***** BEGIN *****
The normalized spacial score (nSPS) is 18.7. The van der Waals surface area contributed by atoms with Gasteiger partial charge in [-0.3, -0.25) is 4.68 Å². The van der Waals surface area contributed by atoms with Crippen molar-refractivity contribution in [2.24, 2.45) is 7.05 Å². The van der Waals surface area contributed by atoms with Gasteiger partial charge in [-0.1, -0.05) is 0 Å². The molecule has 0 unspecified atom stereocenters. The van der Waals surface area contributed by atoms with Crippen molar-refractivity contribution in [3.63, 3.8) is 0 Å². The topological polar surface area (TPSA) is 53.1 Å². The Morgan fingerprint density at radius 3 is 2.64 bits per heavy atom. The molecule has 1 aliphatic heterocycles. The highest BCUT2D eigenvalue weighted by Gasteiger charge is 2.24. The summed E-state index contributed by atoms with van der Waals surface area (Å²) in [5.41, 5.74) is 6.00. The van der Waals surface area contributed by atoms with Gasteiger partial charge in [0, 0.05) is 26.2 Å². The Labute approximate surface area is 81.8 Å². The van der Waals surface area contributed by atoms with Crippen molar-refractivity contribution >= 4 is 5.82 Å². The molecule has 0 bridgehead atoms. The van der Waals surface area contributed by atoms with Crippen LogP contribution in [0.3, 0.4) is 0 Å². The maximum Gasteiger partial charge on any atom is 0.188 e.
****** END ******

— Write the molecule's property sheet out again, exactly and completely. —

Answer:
The normalized spacial score (nSPS) is 18.7. The van der Waals surface area contributed by atoms with Gasteiger partial charge in [-0.3, -0.25) is 4.68 Å². The van der Waals surface area contributed by atoms with Crippen molar-refractivity contribution in [2.24, 2.45) is 7.05 Å². The van der Waals surface area contributed by atoms with Gasteiger partial charge in [-0.1, -0.05) is 0 Å². The molecule has 0 unspecified atom stereocenters. The van der Waals surface area contributed by atoms with Crippen molar-refractivity contribution in [3.63, 3.8) is 0 Å². The topological polar surface area (TPSA) is 53.1 Å². The Morgan fingerprint density at radius 3 is 2.64 bits per heavy atom. The molecule has 1 aliphatic heterocycles. The highest BCUT2D eigenvalue weighted by Gasteiger charge is 2.24. The summed E-state index contributed by atoms with van der Waals surface area (Å²) in [5.41, 5.74) is 6.00. The van der Waals surface area contributed by atoms with Gasteiger partial charge in [0, 0.05) is 26.2 Å². The Labute approximate surface area is 81.8 Å². The van der Waals surface area contributed by atoms with Crippen molar-refractivity contribution >= 4 is 5.82 Å². The molecule has 0 bridgehead atoms. The van der Waals surface area contributed by atoms with Crippen LogP contribution in [0.3, 0.4) is 0 Å². The maximum Gasteiger partial charge on any atom is 0.188 e.